Monday, January 28, 2008

Do We Need A Gas Tax Increase? Part I

From Marc Korman

It seems that at all levels of government, there has been some type of push for an increase in the gas tax. Given the serious potential for a recession and gas prices already around all time highs, this may be surprising. Why is there such a push for an increase in the gas tax and do we need it? In this three part blog series I will attempt to shed some light on this issue.

The first blog entry will set the stage by providing some general background information. The second blog entry will discuss the various proposals that have been made. The third and final blog entry will consider the alternative proposals.

The simple answer to why gas tax increases have been proposed is that we need a massive investment to maintain our current infrastructure and build new projects. Close to home, many of us want to see some type of Purple Line and Corridor Cities Transitway built, as well as an increase in funding for Metro maintenance to minimize crippling delays. Regular old roads also need continuous investment. There was an unfortunate reminder of the needs when the 35W bridge in Minnesota collapsed last year.

To understand the issue, some context and facts are needed. Historically, transportation projects have been funded through the gas tax, starting way back in 1919 when Oregon started taxing motor fuel. The federal government followed in 1932. The gas tax works as a type of user pays system so that those who are filling their tanks and driving on the roads are paying the cost. There are two major exceptions to this: First, the gas tax can also go to non-surface road transportation projects like transit. Though the amount spent on alternative transportation is nowhere near the amount spent on roads. Second, at times gas tax revenue has have been diverted from transportation. In the early ‘90s, the federal government used the gas tax for deficit reduction. Here in Maryland, the diversion has gone to the general fund.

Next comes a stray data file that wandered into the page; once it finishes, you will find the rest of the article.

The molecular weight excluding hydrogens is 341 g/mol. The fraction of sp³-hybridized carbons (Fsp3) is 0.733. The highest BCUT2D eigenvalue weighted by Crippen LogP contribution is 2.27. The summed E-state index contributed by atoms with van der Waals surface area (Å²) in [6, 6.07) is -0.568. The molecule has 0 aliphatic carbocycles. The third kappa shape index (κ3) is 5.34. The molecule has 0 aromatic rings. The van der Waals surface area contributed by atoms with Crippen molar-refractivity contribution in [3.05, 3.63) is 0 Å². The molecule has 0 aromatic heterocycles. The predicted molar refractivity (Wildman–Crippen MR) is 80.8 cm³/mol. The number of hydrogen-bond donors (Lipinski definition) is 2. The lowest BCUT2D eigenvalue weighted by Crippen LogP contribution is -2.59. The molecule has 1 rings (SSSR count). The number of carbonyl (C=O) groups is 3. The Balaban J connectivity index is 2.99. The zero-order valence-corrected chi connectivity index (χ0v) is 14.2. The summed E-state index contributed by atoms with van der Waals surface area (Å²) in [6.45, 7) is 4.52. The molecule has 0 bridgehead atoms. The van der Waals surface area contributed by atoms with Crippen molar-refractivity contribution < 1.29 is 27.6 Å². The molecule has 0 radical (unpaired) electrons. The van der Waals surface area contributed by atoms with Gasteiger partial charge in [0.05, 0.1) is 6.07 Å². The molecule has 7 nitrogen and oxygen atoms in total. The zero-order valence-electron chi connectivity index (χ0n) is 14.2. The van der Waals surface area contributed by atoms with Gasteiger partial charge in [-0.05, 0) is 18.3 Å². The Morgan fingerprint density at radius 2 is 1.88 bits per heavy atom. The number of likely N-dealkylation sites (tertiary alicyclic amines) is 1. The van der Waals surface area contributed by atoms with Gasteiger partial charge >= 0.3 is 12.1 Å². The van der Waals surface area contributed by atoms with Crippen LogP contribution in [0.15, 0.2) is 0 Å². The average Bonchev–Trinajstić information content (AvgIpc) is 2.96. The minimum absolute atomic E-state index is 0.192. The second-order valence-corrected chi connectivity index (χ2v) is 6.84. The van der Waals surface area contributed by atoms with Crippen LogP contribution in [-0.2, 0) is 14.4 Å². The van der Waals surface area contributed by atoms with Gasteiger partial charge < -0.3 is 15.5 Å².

At the federal level, the gas tax has been 18.4 cents a gallon since 1993, with 15.44 cents per gallon going towards the Highway Trust Fund and 2.86 cents per gallon going into the Mass Transit Account. In Maryland, the state gas tax is 23.5 cents a gallon, .1 cent lower than the state average. Marylanders pay a combined tax of 41.9 cents per gallon of gasoline whenever they go to the pump.

The idea that we need a massive investment in infrastructure has been put forth at all levels of government. Nationally, one study by the Urban Land Institute and Ernst & Young forecast a $1.6 trillion infrastructure investment deficit between now and 2010, though this goes beyond surface transportation and includes needs for sea and air ports. The state Secretary of Transportation, Keep Maryland Moving, and regional business groups are all advocating for an investment of $600 million in Maryland’s Transportation Trust Fund to meet our state needs (up from $421 million expected to be budgeted in FY08). Here in Montgomery County, the Working Group on Infrastructure Financing for County Facilities believes $1 billion is needed to meet local transportation needs. Transportation needs do not exist in a vacuum, as meeting these needs can increase economic activity, improve the environment where mass transit is involved, and improve quality of life by reducing congestion.

Another reason cited in support of a gas tax increase is that it will reduce consumption. This may or may not be true, as many people consider gasoline a relatively inelastic good, meaning demand does not fluctuate much as prices increase. Of course, there must be a limit of how high prices can go before having an effect. When gas prices rise there is also increased interest in alternative energy, which is beneficial to the environment.

In the next blog entry, we will look at the proposals that have been made.